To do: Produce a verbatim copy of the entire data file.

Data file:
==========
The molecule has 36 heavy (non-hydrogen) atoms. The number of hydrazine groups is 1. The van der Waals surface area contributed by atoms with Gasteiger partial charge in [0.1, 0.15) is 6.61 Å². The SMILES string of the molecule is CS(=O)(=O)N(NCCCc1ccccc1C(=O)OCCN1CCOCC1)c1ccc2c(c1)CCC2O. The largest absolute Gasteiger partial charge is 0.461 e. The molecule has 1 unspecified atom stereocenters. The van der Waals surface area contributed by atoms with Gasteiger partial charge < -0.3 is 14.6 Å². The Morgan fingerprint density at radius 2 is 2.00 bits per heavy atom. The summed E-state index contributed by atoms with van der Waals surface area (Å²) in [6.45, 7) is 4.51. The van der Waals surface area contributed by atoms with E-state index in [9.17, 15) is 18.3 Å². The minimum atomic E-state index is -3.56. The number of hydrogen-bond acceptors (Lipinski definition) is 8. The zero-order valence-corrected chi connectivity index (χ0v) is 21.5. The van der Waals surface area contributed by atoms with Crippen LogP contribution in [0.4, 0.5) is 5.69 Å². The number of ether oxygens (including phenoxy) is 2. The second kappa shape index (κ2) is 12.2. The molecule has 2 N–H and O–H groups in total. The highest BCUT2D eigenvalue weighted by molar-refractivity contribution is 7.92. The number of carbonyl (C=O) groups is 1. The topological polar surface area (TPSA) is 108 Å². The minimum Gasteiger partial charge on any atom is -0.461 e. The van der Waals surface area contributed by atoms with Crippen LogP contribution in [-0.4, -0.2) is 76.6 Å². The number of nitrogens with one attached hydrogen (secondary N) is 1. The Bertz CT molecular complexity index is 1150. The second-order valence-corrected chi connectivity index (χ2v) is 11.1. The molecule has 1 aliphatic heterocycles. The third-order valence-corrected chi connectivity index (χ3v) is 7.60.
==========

The molecule has 36 heavy (non-hydrogen) atoms. The number of hydrazine groups is 1. The van der Waals surface area contributed by atoms with Gasteiger partial charge in [0.1, 0.15) is 6.61 Å². The SMILES string of the molecule is CS(=O)(=O)N(NCCCc1ccccc1C(=O)OCCN1CCOCC1)c1ccc2c(c1)CCC2O. The largest absolute Gasteiger partial charge is 0.461 e. The molecule has 1 unspecified atom stereocenters. The van der Waals surface area contributed by atoms with Gasteiger partial charge < -0.3 is 14.6 Å². The Morgan fingerprint density at radius 2 is 2.00 bits per heavy atom. The summed E-state index contributed by atoms with van der Waals surface area (Å²) in [6.45, 7) is 4.51. The van der Waals surface area contributed by atoms with E-state index in [9.17, 15) is 18.3 Å². The minimum atomic E-state index is -3.56. The number of hydrogen-bond acceptors (Lipinski definition) is 8. The zero-order valence-corrected chi connectivity index (χ0v) is 21.5. The van der Waals surface area contributed by atoms with Crippen LogP contribution in [0.4, 0.5) is 5.69 Å². The number of ether oxygens (including phenoxy) is 2. The second kappa shape index (κ2) is 12.2. The molecule has 2 N–H and O–H groups in total. The highest BCUT2D eigenvalue weighted by molar-refractivity contribution is 7.92. The number of carbonyl (C=O) groups is 1. The topological polar surface area (TPSA) is 108 Å². The minimum Gasteiger partial charge on any atom is -0.461 e. The van der Waals surface area contributed by atoms with Crippen LogP contribution in [-0.4, -0.2) is 76.6 Å². The number of nitrogens with one attached hydrogen (secondary N) is 1. The Bertz CT molecular complexity index is 1150. The second-order valence-corrected chi connectivity index (χ2v) is 11.1. The molecule has 1 aliphatic heterocycles. The third-order valence-corrected chi connectivity index (χ3v) is 7.60.